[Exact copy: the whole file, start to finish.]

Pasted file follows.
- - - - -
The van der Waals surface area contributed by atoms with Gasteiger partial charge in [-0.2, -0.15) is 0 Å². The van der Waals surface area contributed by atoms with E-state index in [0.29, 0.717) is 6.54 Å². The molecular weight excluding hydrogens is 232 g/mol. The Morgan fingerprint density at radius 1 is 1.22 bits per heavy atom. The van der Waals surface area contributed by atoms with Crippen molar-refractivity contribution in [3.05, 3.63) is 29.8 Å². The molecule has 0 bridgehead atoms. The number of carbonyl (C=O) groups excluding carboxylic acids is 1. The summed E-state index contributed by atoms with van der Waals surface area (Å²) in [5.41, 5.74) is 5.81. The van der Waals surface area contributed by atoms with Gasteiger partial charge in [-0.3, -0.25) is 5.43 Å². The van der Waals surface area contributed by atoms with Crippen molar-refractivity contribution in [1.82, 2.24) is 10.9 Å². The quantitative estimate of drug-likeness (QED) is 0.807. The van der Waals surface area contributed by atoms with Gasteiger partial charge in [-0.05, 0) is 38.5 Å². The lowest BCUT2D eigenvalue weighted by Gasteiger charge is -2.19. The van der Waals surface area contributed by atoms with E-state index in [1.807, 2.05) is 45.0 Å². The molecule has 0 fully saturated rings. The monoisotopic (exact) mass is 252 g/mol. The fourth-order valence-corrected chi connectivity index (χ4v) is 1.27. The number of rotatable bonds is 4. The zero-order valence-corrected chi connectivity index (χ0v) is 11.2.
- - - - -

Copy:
The van der Waals surface area contributed by atoms with Gasteiger partial charge in [-0.2, -0.15) is 0 Å². The van der Waals surface area contributed by atoms with E-state index in [0.29, 0.717) is 6.54 Å². The molecular weight excluding hydrogens is 232 g/mol. The Morgan fingerprint density at radius 1 is 1.22 bits per heavy atom. The van der Waals surface area contributed by atoms with Crippen molar-refractivity contribution in [3.05, 3.63) is 29.8 Å². The molecule has 0 bridgehead atoms. The number of carbonyl (C=O) groups excluding carboxylic acids is 1. The summed E-state index contributed by atoms with van der Waals surface area (Å²) in [5.41, 5.74) is 5.81. The van der Waals surface area contributed by atoms with Gasteiger partial charge in [-0.3, -0.25) is 5.43 Å². The van der Waals surface area contributed by atoms with Crippen molar-refractivity contribution in [1.82, 2.24) is 10.9 Å². The quantitative estimate of drug-likeness (QED) is 0.807. The van der Waals surface area contributed by atoms with Gasteiger partial charge in [-0.05, 0) is 38.5 Å². The lowest BCUT2D eigenvalue weighted by Gasteiger charge is -2.19. The van der Waals surface area contributed by atoms with E-state index in [1.807, 2.05) is 45.0 Å². The molecule has 0 fully saturated rings. The monoisotopic (exact) mass is 252 g/mol. The fourth-order valence-corrected chi connectivity index (χ4v) is 1.27. The number of rotatable bonds is 4. The zero-order valence-corrected chi connectivity index (χ0v) is 11.2.